Books I Want My Kids to Read Someday #27: “What I Talk About When I Talk About Running” by Haruki Murakami and Philip Gabriel

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Dear kids,

A book with great quotes but no plot to speak of. A book that meanders, that would never be, could never be, someone’s first. That’s What I Talk About When I Talk About Running by Haruki Murakami and Philip Gabriel. If you like an author and you want to sit down with them over coffee and chat about the things they care about but can’t, read their memoir.

A Few Good Quotes:

  • Somerset Maugham once wrote that in each shave lies a philosophy. I couldn’t agree more. No matter how mundane some action might appear, keep at it long enough and it becomes a contemplative, even meditative act.
  • Nobody ever recommended or even desired that I be a novelist—in fact, some tried to stop me. I had the idea to be one, and that’s what I did. Likewise, a person doesn’t become a runner because someone recommends it. People basically become runners because they’re meant to.
  • While I was enduring all this, around the forty-seventh mile I felt like I’d passed through something. That’s what it felt like. Passed through is the only way I can express it. Like my body had passed clean through a stone wall. At what exact point I felt like I’d made it through, I can’t recall, but suddenly I noticed I was already on the other side. I was convinced I’d made it through. I don’t know about the logic or the process or the method involved—I was simply convinced of the reality that I’d passed through. After that, I didn’t have to think anymore. Or, more precisely, there wasn’t the need to try to consciously think about not thinking. All I had to do was go with the flow . . . In this state, after I’d passed through this unseen barrier, I started passing a lot of other runners . . . Since I was on autopilot, if someone had told me to keep on running I might well have run beyond sixty-two miles. It’s weird, but at the end I hardly knew who I was or what I was doing. This should have been a very alarming feeling, but it didn’t feel that way. By then running had entered the realm of the metaphysical. First there came the action of running, and accompanying it there was this entity known as me. I run; therefore I am . . . I’m me, and at the same time not me. That’s what it felt like. A very still, quiet feeling. The mind wasn’t so important. Of course, as a novelist I know that my mind is critical to doing my job. Take away the mind, and I’ll never write an original story again. Still, at this point it didn’t feel like my mind was important. The mind just wasn’t that big a deal.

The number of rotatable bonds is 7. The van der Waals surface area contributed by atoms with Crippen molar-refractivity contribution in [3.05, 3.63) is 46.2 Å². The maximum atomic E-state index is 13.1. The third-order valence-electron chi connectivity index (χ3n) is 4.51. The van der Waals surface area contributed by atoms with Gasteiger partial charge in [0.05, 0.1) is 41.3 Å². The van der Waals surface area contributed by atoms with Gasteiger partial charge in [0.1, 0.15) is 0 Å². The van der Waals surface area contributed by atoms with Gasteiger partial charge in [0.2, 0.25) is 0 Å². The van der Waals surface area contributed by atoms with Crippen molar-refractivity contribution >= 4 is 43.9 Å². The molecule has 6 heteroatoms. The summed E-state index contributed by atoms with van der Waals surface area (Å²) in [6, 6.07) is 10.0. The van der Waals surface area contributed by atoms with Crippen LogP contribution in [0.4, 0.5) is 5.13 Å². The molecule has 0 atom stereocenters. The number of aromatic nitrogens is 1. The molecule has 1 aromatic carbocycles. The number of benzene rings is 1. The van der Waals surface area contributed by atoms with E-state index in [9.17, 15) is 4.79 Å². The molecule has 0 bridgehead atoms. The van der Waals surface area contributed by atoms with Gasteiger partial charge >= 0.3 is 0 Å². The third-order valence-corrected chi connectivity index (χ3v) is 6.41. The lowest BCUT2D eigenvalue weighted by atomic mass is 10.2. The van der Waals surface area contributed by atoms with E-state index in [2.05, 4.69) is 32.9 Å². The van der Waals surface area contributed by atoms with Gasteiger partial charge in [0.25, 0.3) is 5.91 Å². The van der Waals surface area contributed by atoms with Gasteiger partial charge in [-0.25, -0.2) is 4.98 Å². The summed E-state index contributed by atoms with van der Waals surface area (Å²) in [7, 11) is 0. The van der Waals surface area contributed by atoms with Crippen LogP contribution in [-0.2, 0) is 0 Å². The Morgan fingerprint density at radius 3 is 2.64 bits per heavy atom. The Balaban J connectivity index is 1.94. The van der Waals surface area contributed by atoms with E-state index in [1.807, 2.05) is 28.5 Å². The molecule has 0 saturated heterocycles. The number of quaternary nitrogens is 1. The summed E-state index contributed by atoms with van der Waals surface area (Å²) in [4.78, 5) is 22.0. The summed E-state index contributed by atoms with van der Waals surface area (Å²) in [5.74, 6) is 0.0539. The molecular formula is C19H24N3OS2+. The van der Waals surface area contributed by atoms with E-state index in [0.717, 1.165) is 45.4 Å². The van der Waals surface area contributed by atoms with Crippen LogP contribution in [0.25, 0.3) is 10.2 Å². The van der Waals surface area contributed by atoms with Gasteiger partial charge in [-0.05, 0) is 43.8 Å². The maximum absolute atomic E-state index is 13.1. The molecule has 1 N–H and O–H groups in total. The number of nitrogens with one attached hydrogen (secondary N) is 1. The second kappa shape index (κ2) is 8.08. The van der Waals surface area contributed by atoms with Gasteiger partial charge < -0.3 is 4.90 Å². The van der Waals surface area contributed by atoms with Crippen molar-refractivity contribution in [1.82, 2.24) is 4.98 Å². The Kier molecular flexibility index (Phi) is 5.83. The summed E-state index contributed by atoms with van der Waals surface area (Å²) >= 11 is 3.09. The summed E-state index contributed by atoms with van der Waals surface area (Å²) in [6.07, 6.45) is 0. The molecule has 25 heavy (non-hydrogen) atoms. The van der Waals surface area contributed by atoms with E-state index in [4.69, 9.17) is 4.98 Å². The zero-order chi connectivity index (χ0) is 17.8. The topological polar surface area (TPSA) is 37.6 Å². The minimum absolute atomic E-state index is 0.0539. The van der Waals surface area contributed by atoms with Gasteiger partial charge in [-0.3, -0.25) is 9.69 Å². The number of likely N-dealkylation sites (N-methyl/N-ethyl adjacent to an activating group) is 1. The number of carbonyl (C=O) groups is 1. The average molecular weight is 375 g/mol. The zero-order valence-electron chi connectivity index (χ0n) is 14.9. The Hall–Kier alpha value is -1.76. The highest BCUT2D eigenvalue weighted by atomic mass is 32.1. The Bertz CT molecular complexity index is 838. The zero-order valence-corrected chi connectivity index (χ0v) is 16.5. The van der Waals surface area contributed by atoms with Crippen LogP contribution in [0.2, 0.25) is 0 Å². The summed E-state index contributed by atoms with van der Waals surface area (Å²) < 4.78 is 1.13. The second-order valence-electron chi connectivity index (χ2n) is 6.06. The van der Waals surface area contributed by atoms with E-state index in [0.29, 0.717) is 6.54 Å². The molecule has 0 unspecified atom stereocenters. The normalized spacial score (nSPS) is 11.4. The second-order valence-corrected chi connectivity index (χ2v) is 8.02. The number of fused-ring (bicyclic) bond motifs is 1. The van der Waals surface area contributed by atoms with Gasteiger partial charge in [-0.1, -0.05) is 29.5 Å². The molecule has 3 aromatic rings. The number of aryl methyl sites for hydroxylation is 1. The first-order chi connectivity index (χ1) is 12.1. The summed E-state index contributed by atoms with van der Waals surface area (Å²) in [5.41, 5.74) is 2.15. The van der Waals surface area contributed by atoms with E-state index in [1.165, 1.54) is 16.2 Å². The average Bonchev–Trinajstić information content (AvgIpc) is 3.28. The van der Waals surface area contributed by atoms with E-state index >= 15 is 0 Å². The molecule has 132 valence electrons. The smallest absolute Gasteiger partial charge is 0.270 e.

• Usually when I approach the end of a marathon, all I want to do is get it over with, and finish the race as soon as possible. That’s all I can think of. But as I drew near the end of this ultramarathon, I wasn’t really thinking about this. The end of the race is just a temporary marker without much significance. It’s the same with our lives. Just because there’s an end doesn’t mean existence has meaning.
  • Even so, when I reached the finish line in Tokoro-cho, I felt very happy. I’m always happy when I reach the finish line of a long-distance race, but this time it really struck me hard. I pumped my right fist into the air. The time was 4:42 p.m.
  • My lifestyle gradually changed, and I no longer considered running the point of life. In other words, a mental gap began to develop between me and running. Just like when you lose the initial crazy feeling you have when you fall in love.
  • Now I feel like I’m finally getting away from the runner’s-blues fog that’s surrounded me for so long. Not that I’ve completely rid myself of it, but I can sense something beginning to stir. In the morning as I lace up my running shoes, I can catch a faint sign of something in the air . . .
  • I expect that this winter I’ll run another marathon somewhere in the world. And I’m sure come next summer I’ll be out in another triathlon somewhere, giving it my best shot. Thus the seasons come and go, and the years pass by. I’ll age one more year, and probably finish another novel. One by one, I’ll face the tasks before me and complete them as best I can. Focusing on each stride forward, but at the same time taking a long-range view, scanning the scenery as far ahead as I can. I am, after all, a long-distance runner. My time, the rank I attain, my outward appearance—all of these are secondary.
  • For me, the main goal of exercising is to maintain, and improve, my physical condition in order to keep on writing novels, so if races and training cut into the time I need to write, this would be putting the cart before the horse. Which is why I’ve tried to maintain a decent balance.

Love,

Mom

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More to Read:

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